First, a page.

Flood In Pakistan: Religious Minorities Face Discrimination
By Aftab Alexander Mughal
At least 20 million people have been affected by the worst flood in Pakistan during the month of August because of heavy monsoon rains. More than 2,000 people have died and as many as 600,000 people remain completely cut off from outside help as relief efforts are hampered by bad weather, destroyed infrastructure and lack of required helicopters. An immense proportion of food crops and agricultural land is still under water. About 22% of the economy is dependent on agriculture and two-thirds of the 180 million people are in agriculture related work. About 6000 schools have been destroyed. More than 6 million children are now at risk of waterborne diseases.
A senior Pakistani journalist said that Pakistan needs at least $5 billion for relief work, reconstruction and rehabilitation activities. Despite Pakistan’s continues appeals the international community is slow to respond to this human tragedy. Prime Minister Syed Yousuf Raza Gilani said that the country’s resources could not cope with the losses. Pope Benedict XVI urged the international community to offer “concrete support” to flood-ravaged Pakistan.
Christian, Hindu and Sikh individuals and their religious and social organizations were quick to help flood-effected people without any religious discrimination.
Along with millions of Muslim people, about 0.6 million Hindus and Christians in Sindh, 0.2 million Christians in Punjab and thousands of Christians, Hindus and Sikh in Khyber Pukhtunkhah province were forced to leave their home because of deluge. It is awful that flood-hit people of religious minority communities including Christians, Hindus and Ahmadis are doubly affected by the disaster as a result of anti-minority discrimination by government relief workers and some aid agencies. Minorities Concern of Pakistan learnt that at some places in Sindh and Punjab, Hindus and Christians held protest rallies to condemn the religious bias. In interior Sindh, Hindus were also attacked and looted. Speaking at the media at the Karachi Press Club Patron of Pakistan Hindu Council Ramesh Kumar appealed to the government to move in the Army in the affected areas including Ghospur, Kandkhot and Karmpur. Christians and Ahmadis also had the same experience at some relief centers. In DG Khan, Muzaffargarh and Rajanpur districts (Southern Punjab), the government workers and local clerics refused to shelter around 500 flood-affected families of Ahmadiya community. According to a Vatican missionary body, Christian refugees are “purposely not identified and registered”. A Christian village of Khokharabad in Southen Punjab suffered damages from deliberately diverted water, causing loss of human life, homes, and crops. Economic analysts estimate that it would take at least 5 to 10 years to rebuild the whole infrastructure in Pakistan and the rehabilitation process of effected people. ###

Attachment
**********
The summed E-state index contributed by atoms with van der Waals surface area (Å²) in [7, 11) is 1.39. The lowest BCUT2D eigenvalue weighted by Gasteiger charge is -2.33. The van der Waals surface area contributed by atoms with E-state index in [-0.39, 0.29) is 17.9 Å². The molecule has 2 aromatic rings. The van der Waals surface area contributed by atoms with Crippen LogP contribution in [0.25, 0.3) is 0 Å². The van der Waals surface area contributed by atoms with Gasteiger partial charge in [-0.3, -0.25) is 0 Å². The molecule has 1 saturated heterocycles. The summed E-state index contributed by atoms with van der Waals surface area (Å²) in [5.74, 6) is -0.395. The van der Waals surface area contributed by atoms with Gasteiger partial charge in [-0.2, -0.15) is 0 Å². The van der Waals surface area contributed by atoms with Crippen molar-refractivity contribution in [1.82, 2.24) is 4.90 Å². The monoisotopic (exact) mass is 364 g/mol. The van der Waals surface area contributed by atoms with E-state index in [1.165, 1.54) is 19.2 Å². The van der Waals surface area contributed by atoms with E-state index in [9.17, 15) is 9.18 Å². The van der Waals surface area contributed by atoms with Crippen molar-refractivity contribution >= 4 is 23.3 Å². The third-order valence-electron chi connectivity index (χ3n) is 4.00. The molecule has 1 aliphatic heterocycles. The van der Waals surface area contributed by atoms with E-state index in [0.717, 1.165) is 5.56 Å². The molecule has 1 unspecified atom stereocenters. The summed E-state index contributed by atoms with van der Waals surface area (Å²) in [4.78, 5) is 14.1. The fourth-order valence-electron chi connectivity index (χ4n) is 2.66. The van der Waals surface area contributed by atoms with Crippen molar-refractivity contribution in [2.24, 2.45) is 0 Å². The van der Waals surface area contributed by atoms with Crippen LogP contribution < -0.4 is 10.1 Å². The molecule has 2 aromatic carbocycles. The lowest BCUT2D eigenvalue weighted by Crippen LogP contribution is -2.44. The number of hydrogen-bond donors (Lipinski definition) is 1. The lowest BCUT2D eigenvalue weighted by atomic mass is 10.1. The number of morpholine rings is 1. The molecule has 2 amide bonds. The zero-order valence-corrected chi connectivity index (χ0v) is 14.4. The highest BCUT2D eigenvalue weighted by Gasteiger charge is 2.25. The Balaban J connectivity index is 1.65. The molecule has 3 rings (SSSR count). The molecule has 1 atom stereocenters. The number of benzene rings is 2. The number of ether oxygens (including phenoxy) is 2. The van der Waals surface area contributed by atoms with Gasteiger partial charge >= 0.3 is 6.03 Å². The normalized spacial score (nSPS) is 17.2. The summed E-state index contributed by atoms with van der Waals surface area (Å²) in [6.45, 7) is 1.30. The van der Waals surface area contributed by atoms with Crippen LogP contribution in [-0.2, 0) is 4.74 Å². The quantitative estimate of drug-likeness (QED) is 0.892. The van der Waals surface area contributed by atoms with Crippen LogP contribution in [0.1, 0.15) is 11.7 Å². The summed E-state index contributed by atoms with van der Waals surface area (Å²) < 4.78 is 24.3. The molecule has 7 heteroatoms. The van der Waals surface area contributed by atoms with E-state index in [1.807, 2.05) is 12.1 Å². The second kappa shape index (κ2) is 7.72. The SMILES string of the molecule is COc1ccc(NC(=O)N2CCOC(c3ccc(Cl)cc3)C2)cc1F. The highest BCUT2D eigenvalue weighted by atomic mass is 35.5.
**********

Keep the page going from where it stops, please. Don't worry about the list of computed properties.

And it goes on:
Aftab Alexander Mughal
Minorities Concern of Pakistan
Sept. 4, 20010